Bye bye batteries

We carefully hoisted our lead-acid batteries into the dinghy of a fellow-sailor. He is happy to re-use them, and we are happy that they don’t have to be recycled yet. So, we are both happy. The alternative would have been to sell them as old lead, but we prefer re-use to recycle.

Why did we decide to replace the batteries? Well, we noticed our lead-acid batteries got more difficulties in loading and unloading. They also needed more energy for themselves, so they were less efficient. Also, because we could not travel during COVID, we decided to use our time on Guadiana river to replace the batteries. After giving it some thought we knew we wanted to change to lithium-ferro-phoshae. Lighter and much more efficient. So, in January we ordered batteries and…  lead.

Work in progress: taking the old batteries out and replacing them with the new ones.

The 24 lead-acid batteries that have served ‘Ya’ faithfully for the past 7 years not only served for energy storage, but also for ballast.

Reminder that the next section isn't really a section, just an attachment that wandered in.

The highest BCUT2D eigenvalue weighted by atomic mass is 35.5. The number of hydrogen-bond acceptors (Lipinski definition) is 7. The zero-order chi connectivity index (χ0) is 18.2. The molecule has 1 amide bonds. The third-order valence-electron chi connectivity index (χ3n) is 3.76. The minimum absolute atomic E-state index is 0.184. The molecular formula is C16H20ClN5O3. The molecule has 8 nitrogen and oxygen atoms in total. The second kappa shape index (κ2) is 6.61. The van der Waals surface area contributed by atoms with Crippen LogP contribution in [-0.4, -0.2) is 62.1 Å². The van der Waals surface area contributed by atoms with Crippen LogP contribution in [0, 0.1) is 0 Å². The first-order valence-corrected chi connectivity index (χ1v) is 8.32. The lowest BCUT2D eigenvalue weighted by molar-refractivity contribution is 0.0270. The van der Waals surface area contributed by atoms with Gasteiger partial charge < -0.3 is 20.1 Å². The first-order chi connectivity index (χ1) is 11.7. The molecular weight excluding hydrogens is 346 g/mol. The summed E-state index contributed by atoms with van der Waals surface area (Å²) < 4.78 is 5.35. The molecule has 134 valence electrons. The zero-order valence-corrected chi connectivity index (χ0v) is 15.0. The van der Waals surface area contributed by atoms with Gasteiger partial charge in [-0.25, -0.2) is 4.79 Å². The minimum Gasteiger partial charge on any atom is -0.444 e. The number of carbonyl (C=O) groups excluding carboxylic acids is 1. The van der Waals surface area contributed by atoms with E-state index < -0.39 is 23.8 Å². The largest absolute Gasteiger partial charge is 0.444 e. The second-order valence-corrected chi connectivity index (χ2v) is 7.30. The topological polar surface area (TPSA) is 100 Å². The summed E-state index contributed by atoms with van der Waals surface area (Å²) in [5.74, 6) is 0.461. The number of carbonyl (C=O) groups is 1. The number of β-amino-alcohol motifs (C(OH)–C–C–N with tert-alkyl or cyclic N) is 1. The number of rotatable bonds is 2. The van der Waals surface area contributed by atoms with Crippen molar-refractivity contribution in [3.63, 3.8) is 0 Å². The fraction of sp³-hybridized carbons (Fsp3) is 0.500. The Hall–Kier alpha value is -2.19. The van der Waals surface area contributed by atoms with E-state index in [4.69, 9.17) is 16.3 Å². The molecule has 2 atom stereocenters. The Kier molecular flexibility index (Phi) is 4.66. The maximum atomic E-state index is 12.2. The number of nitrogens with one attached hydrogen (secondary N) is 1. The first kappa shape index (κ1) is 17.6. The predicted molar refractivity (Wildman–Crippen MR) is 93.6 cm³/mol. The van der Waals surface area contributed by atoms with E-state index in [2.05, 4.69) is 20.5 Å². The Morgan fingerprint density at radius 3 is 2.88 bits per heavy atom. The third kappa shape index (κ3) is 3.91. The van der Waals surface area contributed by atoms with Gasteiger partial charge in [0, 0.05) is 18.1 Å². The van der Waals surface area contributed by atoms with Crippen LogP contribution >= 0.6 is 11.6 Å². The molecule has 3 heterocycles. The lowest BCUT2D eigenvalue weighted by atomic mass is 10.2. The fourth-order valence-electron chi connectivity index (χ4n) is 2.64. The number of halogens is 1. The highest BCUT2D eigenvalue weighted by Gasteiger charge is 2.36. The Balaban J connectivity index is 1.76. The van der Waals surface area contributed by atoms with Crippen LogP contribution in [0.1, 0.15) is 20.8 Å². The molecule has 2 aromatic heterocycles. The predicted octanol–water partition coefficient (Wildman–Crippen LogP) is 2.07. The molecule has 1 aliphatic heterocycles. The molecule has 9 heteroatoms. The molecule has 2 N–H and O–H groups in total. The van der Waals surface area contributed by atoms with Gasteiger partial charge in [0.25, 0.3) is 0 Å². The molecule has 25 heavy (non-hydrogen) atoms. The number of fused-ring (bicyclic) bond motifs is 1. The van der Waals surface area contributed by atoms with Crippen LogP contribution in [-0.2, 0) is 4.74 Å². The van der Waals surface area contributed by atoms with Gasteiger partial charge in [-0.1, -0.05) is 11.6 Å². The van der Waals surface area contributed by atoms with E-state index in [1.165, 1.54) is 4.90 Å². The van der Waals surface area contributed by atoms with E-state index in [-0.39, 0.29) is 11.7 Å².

To prepare the battery-banks for the new batteries, we had to take the old ones out, They weigh 60 kilogrammes each so we were very glad Hadrien helped us.
Afterwards, we have been living with 1400 kilogrammes of batteries on our side decks for a few weeks. 
We connected them and used them for cooking etcetera.
Because the new batteries weigh only 300 kilogrammes instead of 1400, we had to put in extra lead to keep Ya’s stability. 


To be exact, we have put in 24 pieces, in total 991 kilogrammes of lead. We were allowed to use a little less than we removed because the weight could be put lower in the boat.
The new batteries arrived in time.
We prepared for the structures to keep the new batteries in place.
Peter carefully put together lots of connecting pieces for the new batteries.
Above the lead, a construction to keep the new batteries stable and dry.
And, in the spot where we had 1 lead-acid batteries, we can now fit in 4 lithium-ferro-phosfate batteries.
Slowly but surely the new batteries find their way to the battery-bank.
Peter makes sure the batteries will keep in place also when sailing.
A demo-construction of 2 sets of 3 LFP-batteries.

The next phase is the that we have to connect the battery-banks to all our energy-input systems (solar, hydro, wind). We hope to be able to tell you how we did this in one of our next blogs.